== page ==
A large number of Marriott employees around the world have answered the call and come forward to run, walk or cycle by way of honouring the memory of Arne Sorenson. Although I am now a former employee of Marriott International, I decided to cycle for 17 miles in memory of my late friend. I chose to ride to his favourite haunt in London – Hyde Park.
Arne was a keen runner. He liked to run in most of the cities he visited. And he loved to run along the Seine in Paris and through Hyde Park in London. I had suggested Regent’s Park for his early morning run when he visited London in 2015 but he preferred to stay in Grosvenor House overlooking Hyde Park so that he could run in the park across the road. Arne took part in the Pancreatic Cancer Action Network’s PurpleStride run in Washington along with his wife, Ruth, and his daughters, Astri and Esther, after he was himself diagnosed with pancreatic cancer in 2019.
One day I came across a book on running by Murakami entitled What I Talk About When I Talk About Running and thought that Arne might like to read it. He later told me that he had read a few books by Murakami but hadn’t heard of this one. Murakami says ‘pain is inevitable, suffering is optional’. He confides that ‘most of what I know about writing I’ve learned from distance running’.
What better day to choose for my bike ride to Hyde Park, I thought, than the spring equinox. Arne eagerly anticipated the arrival of spring each year. If I ever saw a purple crocus flowering early on one of my bike rides, I would stop to take a picture and sometimes share it with Arne, together with lines from Thomas Gray’s Ode to the Spring: ‘Disclose the long-expecting flowers, / And wake the purple year!’
I was able to endure lockdowns in London during this last year because I ventured out for a cycle ride every day. Some of the parks in town were closed during the first lockdown but you could still ride a bike through empty streets. It was a surreal experience. I had seen roads empty in the past only at midnight when I cycled from work to home. I now see a lot of people cycling, either to get to work or for exercise. An American guest at the hotel where I worked told me once that it was a big challenge for his government to encourage his countrymen and women to get out of their cars and walk or run.
When Marriott International launched its TakeCare programme for the wellbeing of its employees a few years ago, Arne was thought of as a role model for the campaign since he lived a very active life. When a manager at our hotel asked the participants in the training programme to guess Arne’s age, most of the staff members thought he was under 50 because they had often seen his pictures in running gear. He always ran together with a few employees whenever he stayed in a hotel that belonged to the chain.
Arne also followed other outdoor pursuits. He had climbed Mt Kilimanjaro and taken part in a gruelling long-distance bike ride in Spain with his sons Isaac and Lars in 2018. Arne posted a classic picture on LinkedIn of himself and Isaac flanking Lars, who rode his bike hands-free. Lars told me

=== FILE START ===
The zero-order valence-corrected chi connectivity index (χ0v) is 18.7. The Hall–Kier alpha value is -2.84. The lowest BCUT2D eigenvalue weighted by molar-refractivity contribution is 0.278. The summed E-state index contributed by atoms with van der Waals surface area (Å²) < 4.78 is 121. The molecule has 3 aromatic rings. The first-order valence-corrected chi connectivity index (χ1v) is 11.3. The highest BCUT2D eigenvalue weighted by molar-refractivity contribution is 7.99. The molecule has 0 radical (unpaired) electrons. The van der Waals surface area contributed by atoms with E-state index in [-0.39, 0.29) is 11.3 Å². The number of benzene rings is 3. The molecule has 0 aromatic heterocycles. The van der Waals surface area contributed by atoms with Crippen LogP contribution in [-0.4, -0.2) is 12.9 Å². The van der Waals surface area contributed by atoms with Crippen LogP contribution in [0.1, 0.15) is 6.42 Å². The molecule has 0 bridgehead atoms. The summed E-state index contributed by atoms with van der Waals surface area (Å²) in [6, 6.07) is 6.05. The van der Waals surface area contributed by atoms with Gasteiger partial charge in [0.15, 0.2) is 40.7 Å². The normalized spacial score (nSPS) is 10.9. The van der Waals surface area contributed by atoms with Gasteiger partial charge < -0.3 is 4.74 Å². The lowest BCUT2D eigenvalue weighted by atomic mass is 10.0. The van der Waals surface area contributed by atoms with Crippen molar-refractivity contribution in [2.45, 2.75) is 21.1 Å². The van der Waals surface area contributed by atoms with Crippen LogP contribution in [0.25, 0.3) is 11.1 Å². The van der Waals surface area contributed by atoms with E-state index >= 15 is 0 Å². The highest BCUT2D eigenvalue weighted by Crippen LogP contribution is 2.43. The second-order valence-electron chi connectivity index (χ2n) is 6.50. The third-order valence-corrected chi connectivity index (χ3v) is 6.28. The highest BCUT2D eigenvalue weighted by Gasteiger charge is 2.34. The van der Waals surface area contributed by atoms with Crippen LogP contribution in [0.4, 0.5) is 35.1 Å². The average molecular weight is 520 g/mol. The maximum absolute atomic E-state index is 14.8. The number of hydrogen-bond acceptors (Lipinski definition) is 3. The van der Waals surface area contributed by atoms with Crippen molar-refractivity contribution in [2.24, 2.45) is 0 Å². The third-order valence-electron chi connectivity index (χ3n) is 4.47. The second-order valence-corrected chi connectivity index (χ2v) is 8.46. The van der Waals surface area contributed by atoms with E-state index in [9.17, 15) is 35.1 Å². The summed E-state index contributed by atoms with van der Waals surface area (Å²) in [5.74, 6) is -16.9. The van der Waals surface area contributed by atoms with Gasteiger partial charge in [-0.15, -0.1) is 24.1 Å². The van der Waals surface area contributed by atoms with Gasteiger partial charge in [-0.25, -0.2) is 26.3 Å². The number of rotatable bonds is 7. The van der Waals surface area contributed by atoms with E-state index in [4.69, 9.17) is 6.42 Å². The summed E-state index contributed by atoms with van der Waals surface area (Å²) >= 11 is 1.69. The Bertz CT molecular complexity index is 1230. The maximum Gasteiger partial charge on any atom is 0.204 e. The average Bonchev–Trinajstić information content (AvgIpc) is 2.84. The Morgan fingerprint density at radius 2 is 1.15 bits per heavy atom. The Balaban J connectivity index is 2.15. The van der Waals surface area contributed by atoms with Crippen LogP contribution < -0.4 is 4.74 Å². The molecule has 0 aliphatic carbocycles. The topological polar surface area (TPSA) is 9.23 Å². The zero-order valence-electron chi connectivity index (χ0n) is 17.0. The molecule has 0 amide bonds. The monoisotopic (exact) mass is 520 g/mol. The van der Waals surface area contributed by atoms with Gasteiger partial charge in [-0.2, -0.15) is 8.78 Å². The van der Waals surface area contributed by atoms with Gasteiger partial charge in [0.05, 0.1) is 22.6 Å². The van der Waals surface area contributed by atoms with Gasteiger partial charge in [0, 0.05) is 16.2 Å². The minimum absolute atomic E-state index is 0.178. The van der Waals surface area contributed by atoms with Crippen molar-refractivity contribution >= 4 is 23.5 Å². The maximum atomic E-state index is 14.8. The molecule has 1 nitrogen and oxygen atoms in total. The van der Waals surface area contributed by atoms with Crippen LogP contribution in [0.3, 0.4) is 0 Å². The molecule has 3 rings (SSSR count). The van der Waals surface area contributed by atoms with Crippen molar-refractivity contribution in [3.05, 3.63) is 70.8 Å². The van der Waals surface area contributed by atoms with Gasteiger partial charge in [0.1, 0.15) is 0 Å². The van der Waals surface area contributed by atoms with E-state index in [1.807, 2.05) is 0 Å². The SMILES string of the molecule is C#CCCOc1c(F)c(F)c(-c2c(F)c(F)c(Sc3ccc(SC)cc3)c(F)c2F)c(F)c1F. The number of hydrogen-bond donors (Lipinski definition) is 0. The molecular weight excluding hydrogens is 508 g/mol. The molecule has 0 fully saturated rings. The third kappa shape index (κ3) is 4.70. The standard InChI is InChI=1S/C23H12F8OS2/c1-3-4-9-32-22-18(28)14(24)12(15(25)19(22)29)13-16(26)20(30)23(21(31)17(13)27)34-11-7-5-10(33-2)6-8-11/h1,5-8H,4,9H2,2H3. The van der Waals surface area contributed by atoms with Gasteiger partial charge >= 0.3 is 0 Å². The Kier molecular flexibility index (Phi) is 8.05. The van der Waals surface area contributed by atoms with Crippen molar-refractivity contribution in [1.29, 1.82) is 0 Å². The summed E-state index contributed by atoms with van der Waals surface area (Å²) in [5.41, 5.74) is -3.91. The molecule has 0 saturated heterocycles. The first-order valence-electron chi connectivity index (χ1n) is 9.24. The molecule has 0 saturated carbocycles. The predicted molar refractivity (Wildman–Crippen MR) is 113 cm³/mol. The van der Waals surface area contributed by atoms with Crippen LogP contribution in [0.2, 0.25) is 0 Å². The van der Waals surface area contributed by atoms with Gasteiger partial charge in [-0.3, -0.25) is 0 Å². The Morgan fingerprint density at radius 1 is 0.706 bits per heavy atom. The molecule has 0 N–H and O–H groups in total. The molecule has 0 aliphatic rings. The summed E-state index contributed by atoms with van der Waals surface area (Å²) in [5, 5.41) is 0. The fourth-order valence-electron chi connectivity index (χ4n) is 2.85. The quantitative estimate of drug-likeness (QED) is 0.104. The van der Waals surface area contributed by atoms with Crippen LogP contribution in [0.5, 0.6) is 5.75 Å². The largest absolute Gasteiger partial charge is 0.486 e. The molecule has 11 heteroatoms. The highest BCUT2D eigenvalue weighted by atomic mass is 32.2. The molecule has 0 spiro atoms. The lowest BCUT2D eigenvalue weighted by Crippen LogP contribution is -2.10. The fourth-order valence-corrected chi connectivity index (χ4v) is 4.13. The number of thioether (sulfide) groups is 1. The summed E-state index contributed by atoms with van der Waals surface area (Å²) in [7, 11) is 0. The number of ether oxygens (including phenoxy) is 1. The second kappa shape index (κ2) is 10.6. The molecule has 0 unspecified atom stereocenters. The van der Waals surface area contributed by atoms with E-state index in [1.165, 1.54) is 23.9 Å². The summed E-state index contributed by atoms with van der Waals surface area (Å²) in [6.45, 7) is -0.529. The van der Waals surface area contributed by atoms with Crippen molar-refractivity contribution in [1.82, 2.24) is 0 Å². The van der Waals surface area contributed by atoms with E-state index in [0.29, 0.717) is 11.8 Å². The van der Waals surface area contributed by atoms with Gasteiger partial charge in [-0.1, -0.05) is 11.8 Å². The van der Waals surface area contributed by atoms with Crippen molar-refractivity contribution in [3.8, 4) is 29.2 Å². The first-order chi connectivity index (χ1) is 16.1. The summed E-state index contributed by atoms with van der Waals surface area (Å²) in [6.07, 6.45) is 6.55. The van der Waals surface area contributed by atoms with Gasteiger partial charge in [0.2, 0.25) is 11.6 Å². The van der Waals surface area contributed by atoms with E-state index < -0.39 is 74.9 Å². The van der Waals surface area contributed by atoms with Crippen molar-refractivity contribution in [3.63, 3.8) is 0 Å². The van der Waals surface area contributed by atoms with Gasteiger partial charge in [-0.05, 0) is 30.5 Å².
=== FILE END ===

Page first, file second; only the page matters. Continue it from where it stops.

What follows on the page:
recently that his father and brother hadn’t realised how close he came to falling off his bike when that picture was taken. It would be hard to find another father who would smoke a cigar with his youngest son for fun. On a more personal note, I always found Arne’s interest in my literary career to be essentially fatherly.
I pumped up my bike to cycle to Hyde Park and rode via Bishops Avenue, which is full of cars at weekends since many people who come for a walk on Hampstead Heath park their cars there. I was pleased to see a new billboard advertising a reggae concert in the grounds of Kenwood House in June.
I cycled along the Outer Circle of Regent’s Park to reach Baker Street and passed the shop selling Beatles memorabilia. It was a ride down memory lane. Arne had been a fan of the Beatles. When I crossed the traffic lights at the junction of Marylebone Road, it reminded me of a young couple from Iowa – also keen Beatles’ enthusiasts – who had stayed in our hotel in order to get married at the Old Marylebone Town Hall where Paul McCartney had tied the knot with Linda and where Ringo Starr also held his nuptials.
It was distressing to see a deserted Oxford Street before I reached Park Lane. But I was pleasantly surprised to find a new cycling lane alongside Park Lane. There is a big new hotel built near Hyde Park Corner that will open next year. In fact, there are more than 100 new hotels planned or already under construction in London that could easily have been filled when it was a bustling pre-pandemic metropolis.
A lot of people had descended on Hyde Park to enjoy an afternoon stroll. I met an old friend at the entrance to the park. It was nice to see him after such a long time. The sound of Salsa music lured me towards a bandstand. It was uplifting to see couples dancing after such a long period of isolation. A police helicopter was hovering over Speakers’ Corner. My friend informed me that it was because some people had planned a protest near the park. According to legend, you may say anything at the Corner except bad-mouth the Queen.
We walked toward The Serpentine and I saw a few skaters showing their prowess by skating backwards in a synchronised fashion. The cafe at the edge of the lake was open and we were able to grab a drink and sit outside talking about times gone by. On the first day of spring, daffodils were in full bloom looking very colourful under the overcast skies.
I am grateful to have known Arne as a friend and the least I could do was ride to his favourite London park to honour his memory. Since I began writing this appreciation, I have also learned that I am not the only one. Several other ex-employees have undertaken bike rides or runs in his memory. It has to tell you a lot about this remarkable man.